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Tyrone Beverly enjoyed teaching yoga at a Denver health club, but the area native—who grew up amidst gang violence in Five Points, Aurora, and Park Hill—knew the pricey gym environment was out of reach for many. So he started teaching for free.
“I immediately noticed this style of programming fit the needs of the underserved in Denver,” says Beverly, 35, who in 2012 founded Im’Unique—a nonprofit that offers free community yoga classes and facilitated discussions. He’s dubbed the chats “Breakin’ Bread, Breakin’ Barriers,” and they address difficult topics such as mental health, race relations, and police brutality.
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The organization’s Union Yoga Tour has brought these wellness classes—and their diverse audiences—to museums and stadiums across Colorado, including Mile High Stadium, the Denver Zoo, the Denver Museum of Nature and Science.
On September 10, Im’Unique celebrates its Good Karma Award from Yoga Journal with a free community yoga class at Wings Over the Rockies Air & Space Museum. The magazine and Gaia TV—both based in Colorado—will film the free, family-friendly meetup as a part of the companies’ Live Be Yoga Tour, which is taking place at locations throughout the U.S.
Here, Beverly talks to 5280 about his childhood, Denver’s diversity, and why one of his sessions that started with anger ended with hugs.
5280: What was life like for you growing up?
Tyrone Beverly: I was five years old when I heard my first gunshot, outside my bedroom window. Being that I was so young, I thought that was a normal experience for everyone. Despite all that was going on, I found so much joy in the city. I was never a paperboy, but I rode my bike around the city like I was. I went from neighborhood to neighborhood, witnessing different lifestyles. The exposure showed me that a person’s environment is extremely important, and there’s more than poverty and violence in the city.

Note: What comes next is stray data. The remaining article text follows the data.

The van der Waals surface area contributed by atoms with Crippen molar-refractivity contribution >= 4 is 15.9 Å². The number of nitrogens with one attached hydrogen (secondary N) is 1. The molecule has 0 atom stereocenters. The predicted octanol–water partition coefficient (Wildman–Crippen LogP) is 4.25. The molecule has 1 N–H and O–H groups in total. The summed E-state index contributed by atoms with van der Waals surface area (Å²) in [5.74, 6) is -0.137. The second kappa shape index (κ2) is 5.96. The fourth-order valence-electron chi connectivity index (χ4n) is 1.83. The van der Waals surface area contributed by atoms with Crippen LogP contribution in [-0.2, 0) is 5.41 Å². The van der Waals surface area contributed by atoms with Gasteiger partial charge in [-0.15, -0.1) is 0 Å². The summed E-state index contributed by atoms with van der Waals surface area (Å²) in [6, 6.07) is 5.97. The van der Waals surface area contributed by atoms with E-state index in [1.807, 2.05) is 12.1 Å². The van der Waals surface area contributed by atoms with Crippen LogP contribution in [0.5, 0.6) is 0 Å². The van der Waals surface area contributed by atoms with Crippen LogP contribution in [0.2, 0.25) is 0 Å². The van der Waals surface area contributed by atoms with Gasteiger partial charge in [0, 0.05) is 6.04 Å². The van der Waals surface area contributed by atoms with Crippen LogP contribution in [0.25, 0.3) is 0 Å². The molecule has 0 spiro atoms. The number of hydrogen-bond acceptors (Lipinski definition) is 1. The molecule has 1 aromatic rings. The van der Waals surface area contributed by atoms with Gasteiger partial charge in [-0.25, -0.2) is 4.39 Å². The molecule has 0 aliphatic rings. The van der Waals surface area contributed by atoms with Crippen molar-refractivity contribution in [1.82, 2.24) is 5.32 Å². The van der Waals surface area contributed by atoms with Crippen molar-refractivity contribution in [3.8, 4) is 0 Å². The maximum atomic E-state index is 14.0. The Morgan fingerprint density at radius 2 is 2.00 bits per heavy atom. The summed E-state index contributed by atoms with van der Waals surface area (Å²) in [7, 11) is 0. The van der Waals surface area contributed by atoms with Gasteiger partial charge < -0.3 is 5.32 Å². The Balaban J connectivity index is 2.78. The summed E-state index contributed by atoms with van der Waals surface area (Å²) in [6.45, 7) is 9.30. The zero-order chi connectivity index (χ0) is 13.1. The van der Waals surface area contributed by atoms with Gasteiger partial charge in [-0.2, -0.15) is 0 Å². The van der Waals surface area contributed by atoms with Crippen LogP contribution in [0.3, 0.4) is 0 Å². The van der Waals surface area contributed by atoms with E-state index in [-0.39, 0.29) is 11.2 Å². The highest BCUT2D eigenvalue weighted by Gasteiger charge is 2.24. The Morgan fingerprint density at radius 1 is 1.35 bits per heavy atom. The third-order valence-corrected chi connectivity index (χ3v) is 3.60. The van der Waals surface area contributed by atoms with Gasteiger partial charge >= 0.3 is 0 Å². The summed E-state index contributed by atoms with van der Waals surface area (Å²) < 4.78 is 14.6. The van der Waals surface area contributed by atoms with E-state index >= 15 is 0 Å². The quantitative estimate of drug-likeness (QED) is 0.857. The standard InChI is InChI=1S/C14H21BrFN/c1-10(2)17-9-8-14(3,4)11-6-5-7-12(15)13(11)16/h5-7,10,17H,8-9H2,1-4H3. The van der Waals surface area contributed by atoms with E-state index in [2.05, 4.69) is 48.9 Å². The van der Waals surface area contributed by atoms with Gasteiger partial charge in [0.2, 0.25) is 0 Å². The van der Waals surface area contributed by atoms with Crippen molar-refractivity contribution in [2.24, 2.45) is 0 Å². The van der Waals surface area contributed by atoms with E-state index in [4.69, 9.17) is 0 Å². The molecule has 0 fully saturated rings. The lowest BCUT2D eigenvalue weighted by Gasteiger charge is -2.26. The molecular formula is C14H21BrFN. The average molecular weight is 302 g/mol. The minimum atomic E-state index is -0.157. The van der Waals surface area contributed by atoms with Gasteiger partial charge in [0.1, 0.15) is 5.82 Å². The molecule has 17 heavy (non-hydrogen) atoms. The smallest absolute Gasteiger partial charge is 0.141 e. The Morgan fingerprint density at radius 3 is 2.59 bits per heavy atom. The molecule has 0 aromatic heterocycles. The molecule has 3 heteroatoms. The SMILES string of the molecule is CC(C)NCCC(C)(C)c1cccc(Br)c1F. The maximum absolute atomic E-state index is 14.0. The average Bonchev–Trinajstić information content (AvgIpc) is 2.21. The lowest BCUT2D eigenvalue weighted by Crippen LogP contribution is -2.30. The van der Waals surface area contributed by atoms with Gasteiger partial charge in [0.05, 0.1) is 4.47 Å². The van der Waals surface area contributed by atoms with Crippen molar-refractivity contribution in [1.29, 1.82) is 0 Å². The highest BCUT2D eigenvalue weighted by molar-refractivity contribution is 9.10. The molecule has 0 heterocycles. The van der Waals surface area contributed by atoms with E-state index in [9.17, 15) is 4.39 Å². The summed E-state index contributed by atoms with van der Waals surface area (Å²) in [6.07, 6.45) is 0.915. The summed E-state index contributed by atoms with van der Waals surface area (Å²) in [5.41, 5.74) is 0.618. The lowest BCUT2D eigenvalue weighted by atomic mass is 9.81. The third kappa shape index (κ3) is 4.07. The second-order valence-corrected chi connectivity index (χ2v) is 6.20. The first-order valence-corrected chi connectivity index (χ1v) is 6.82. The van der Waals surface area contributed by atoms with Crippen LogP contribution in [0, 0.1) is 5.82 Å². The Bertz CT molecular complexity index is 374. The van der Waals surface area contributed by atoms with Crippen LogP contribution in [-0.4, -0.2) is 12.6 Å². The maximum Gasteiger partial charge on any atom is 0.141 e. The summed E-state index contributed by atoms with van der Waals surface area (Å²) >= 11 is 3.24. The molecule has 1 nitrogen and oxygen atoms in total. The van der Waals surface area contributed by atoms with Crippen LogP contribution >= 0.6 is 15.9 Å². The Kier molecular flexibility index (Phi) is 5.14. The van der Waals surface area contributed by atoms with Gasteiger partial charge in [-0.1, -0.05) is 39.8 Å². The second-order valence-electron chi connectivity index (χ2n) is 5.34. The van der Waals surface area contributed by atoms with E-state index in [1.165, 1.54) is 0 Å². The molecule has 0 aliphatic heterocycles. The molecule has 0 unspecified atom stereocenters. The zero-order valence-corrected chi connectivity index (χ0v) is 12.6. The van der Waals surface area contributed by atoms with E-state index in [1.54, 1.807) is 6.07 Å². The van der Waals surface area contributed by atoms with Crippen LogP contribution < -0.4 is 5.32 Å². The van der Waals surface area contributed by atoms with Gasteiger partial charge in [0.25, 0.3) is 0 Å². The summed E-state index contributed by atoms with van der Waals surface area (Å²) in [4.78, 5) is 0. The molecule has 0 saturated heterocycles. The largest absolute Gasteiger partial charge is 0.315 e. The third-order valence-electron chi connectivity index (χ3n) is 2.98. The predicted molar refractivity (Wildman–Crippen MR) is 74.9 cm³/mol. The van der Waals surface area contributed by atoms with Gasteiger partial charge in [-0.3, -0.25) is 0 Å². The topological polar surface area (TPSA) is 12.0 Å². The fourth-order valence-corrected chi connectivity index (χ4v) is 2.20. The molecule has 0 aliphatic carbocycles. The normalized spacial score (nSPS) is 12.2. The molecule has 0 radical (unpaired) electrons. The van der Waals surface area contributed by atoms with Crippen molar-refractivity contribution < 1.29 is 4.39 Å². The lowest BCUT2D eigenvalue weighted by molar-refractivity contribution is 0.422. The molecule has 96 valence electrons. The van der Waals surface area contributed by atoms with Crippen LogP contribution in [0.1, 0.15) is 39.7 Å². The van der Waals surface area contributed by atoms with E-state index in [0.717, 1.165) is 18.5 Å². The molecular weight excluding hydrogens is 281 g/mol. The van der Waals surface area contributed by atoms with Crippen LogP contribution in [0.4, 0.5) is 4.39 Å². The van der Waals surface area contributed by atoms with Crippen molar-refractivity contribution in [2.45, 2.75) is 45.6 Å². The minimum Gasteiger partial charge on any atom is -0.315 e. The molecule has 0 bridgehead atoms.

Do you have a memorable moment to share from a recent yoga class or discussions?
We’ve held Breakin’ Bread discussions on police relations [everywhere] from Noodles and Company in Denver to [Hughes] Stadium at Colorado State University in Fort Collins. Many people showed up with very strong opinions on police brutality. The atmosphere was uncomfortable for some, but after the open conversations, people were educated on the deeper concerns of the community. People who previously disagreed were hugging, crying, and looking to make a positive change. Conversation was the starting point to creating a viable solution. We know that for some people, the hardest thing to get rid of is an idea well planted; in this case, new seeds were planted.
What do you think of the relationship between police and citizens in Denver?
I think police-citizen relations in Denver are different for different people. Once a person is given one [a label], one of the easiest things to do is create stigmas, separation, and push people against one another. If we truly want to communicate with people who share different options, we must first listen to what they have to say. Listen to understand—not just to respond; there is a big difference. Almost all our discussions are rooted in addressing misconceptions, stereotypes, and public perception.
If you go: September 10, 9–10 a.m., Wings Over the Rockies Air & Space Museum, 7711 E. Academy Blvd., #1; free. Find more details and RSVP on Facebook.